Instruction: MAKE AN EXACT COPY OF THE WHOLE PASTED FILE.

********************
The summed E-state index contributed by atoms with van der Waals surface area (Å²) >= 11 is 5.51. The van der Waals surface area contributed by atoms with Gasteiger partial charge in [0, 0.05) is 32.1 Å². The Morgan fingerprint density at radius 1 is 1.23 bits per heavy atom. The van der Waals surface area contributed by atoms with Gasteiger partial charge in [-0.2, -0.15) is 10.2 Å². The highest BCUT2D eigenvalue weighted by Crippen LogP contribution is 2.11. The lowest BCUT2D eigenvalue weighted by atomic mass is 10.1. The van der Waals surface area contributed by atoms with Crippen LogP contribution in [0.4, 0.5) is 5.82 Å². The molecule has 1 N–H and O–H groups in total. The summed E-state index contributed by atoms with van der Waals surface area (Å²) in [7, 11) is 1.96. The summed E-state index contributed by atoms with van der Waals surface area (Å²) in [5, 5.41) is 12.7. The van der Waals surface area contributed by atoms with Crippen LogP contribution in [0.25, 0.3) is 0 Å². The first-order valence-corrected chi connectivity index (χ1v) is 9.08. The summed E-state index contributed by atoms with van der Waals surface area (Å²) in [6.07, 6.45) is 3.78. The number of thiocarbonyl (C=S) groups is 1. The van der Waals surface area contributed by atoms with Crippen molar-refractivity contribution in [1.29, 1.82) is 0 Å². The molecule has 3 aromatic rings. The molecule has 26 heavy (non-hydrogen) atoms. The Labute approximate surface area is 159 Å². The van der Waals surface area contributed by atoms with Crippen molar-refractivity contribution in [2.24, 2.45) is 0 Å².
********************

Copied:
The summed E-state index contributed by atoms with van der Waals surface area (Å²) >= 11 is 5.51. The van der Waals surface area contributed by atoms with Gasteiger partial charge in [0, 0.05) is 32.1 Å². The Morgan fingerprint density at radius 1 is 1.23 bits per heavy atom. The van der Waals surface area contributed by atoms with Gasteiger partial charge in [-0.2, -0.15) is 10.2 Å². The highest BCUT2D eigenvalue weighted by Crippen LogP contribution is 2.11. The lowest BCUT2D eigenvalue weighted by atomic mass is 10.1. The van der Waals surface area contributed by atoms with Crippen LogP contribution in [0.4, 0.5) is 5.82 Å². The molecule has 1 N–H and O–H groups in total. The summed E-state index contributed by atoms with van der Waals surface area (Å²) in [7, 11) is 1.96. The summed E-state index contributed by atoms with van der Waals surface area (Å²) in [5, 5.41) is 12.7. The van der Waals surface area contributed by atoms with Crippen LogP contribution in [0.25, 0.3) is 0 Å². The first-order valence-corrected chi connectivity index (χ1v) is 9.08. The summed E-state index contributed by atoms with van der Waals surface area (Å²) in [6.07, 6.45) is 3.78. The number of thiocarbonyl (C=S) groups is 1. The van der Waals surface area contributed by atoms with Crippen molar-refractivity contribution in [1.29, 1.82) is 0 Å². The molecule has 3 aromatic rings. The molecule has 26 heavy (non-hydrogen) atoms. The Labute approximate surface area is 159 Å². The van der Waals surface area contributed by atoms with Crippen molar-refractivity contribution in [2.24, 2.45) is 0 Å².